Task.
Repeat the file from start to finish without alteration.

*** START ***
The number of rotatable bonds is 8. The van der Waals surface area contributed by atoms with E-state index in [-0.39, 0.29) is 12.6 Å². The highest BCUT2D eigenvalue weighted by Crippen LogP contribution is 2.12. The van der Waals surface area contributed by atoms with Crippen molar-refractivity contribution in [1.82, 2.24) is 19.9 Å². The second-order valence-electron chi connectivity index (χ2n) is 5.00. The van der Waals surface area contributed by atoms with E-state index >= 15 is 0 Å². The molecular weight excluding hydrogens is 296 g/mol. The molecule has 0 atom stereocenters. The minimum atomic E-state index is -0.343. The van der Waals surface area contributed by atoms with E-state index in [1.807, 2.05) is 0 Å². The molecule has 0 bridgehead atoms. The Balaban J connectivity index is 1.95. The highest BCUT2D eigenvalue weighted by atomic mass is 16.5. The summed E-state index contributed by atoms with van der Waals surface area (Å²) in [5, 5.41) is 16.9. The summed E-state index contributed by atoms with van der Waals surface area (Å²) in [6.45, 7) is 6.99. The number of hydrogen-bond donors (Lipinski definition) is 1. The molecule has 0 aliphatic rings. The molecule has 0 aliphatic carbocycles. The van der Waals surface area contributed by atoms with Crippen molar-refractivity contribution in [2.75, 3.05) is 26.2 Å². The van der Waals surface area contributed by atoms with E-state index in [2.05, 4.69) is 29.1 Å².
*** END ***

The number of rotatable bonds is 8. The van der Waals surface area contributed by atoms with E-state index in [-0.39, 0.29) is 12.6 Å². The highest BCUT2D eigenvalue weighted by Crippen LogP contribution is 2.12. The van der Waals surface area contributed by atoms with Crippen molar-refractivity contribution in [1.82, 2.24) is 19.9 Å². The second-order valence-electron chi connectivity index (χ2n) is 5.00. The van der Waals surface area contributed by atoms with E-state index >= 15 is 0 Å². The molecular weight excluding hydrogens is 296 g/mol. The molecule has 0 atom stereocenters. The minimum atomic E-state index is -0.343. The van der Waals surface area contributed by atoms with E-state index in [1.807, 2.05) is 0 Å². The molecule has 0 bridgehead atoms. The Balaban J connectivity index is 1.95. The highest BCUT2D eigenvalue weighted by atomic mass is 16.5. The summed E-state index contributed by atoms with van der Waals surface area (Å²) in [5, 5.41) is 16.9. The summed E-state index contributed by atoms with van der Waals surface area (Å²) in [6.45, 7) is 6.99. The number of hydrogen-bond donors (Lipinski definition) is 1. The molecule has 0 aliphatic rings. The molecule has 0 aliphatic carbocycles. The van der Waals surface area contributed by atoms with Crippen molar-refractivity contribution in [2.75, 3.05) is 26.2 Å². The van der Waals surface area contributed by atoms with E-state index in [2.05, 4.69) is 29.1 Å².